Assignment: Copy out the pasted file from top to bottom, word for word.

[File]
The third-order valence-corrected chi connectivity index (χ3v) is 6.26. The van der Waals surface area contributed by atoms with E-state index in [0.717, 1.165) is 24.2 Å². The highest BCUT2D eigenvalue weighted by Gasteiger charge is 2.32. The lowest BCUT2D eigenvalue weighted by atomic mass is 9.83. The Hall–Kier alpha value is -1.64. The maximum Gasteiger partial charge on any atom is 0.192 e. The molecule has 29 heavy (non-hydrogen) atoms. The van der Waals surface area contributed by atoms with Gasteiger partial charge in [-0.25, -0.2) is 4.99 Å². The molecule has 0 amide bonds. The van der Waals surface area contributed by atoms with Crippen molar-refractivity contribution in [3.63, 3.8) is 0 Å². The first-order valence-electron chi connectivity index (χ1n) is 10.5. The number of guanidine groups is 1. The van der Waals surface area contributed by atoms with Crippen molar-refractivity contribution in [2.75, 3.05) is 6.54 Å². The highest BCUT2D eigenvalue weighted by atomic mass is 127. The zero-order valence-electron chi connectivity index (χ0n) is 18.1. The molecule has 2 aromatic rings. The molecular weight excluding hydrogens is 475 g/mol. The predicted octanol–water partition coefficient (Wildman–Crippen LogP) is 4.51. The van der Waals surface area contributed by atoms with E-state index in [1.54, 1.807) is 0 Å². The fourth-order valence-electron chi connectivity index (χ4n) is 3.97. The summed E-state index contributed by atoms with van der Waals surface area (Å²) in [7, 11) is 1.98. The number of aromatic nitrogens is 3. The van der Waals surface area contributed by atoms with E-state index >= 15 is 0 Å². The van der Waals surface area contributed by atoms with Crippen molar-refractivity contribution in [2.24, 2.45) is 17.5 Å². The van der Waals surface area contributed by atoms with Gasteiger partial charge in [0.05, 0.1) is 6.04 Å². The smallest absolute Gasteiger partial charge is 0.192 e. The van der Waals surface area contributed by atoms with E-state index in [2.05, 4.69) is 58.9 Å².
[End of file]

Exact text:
The third-order valence-corrected chi connectivity index (χ3v) is 6.26. The van der Waals surface area contributed by atoms with E-state index in [0.717, 1.165) is 24.2 Å². The highest BCUT2D eigenvalue weighted by Gasteiger charge is 2.32. The lowest BCUT2D eigenvalue weighted by atomic mass is 9.83. The Hall–Kier alpha value is -1.64. The maximum Gasteiger partial charge on any atom is 0.192 e. The molecule has 29 heavy (non-hydrogen) atoms. The van der Waals surface area contributed by atoms with Gasteiger partial charge in [-0.25, -0.2) is 4.99 Å². The molecule has 0 amide bonds. The van der Waals surface area contributed by atoms with Crippen molar-refractivity contribution in [3.63, 3.8) is 0 Å². The first-order valence-electron chi connectivity index (χ1n) is 10.5. The number of guanidine groups is 1. The van der Waals surface area contributed by atoms with Crippen molar-refractivity contribution in [2.75, 3.05) is 6.54 Å². The highest BCUT2D eigenvalue weighted by atomic mass is 127. The zero-order valence-electron chi connectivity index (χ0n) is 18.1. The molecule has 2 aromatic rings. The molecular weight excluding hydrogens is 475 g/mol. The predicted octanol–water partition coefficient (Wildman–Crippen LogP) is 4.51. The van der Waals surface area contributed by atoms with E-state index in [1.54, 1.807) is 0 Å². The fourth-order valence-electron chi connectivity index (χ4n) is 3.97. The summed E-state index contributed by atoms with van der Waals surface area (Å²) in [7, 11) is 1.98. The number of aromatic nitrogens is 3. The van der Waals surface area contributed by atoms with E-state index >= 15 is 0 Å². The van der Waals surface area contributed by atoms with Crippen molar-refractivity contribution in [2.24, 2.45) is 17.5 Å². The van der Waals surface area contributed by atoms with Gasteiger partial charge in [0.05, 0.1) is 6.04 Å². The smallest absolute Gasteiger partial charge is 0.192 e. The van der Waals surface area contributed by atoms with E-state index in [2.05, 4.69) is 58.9 Å².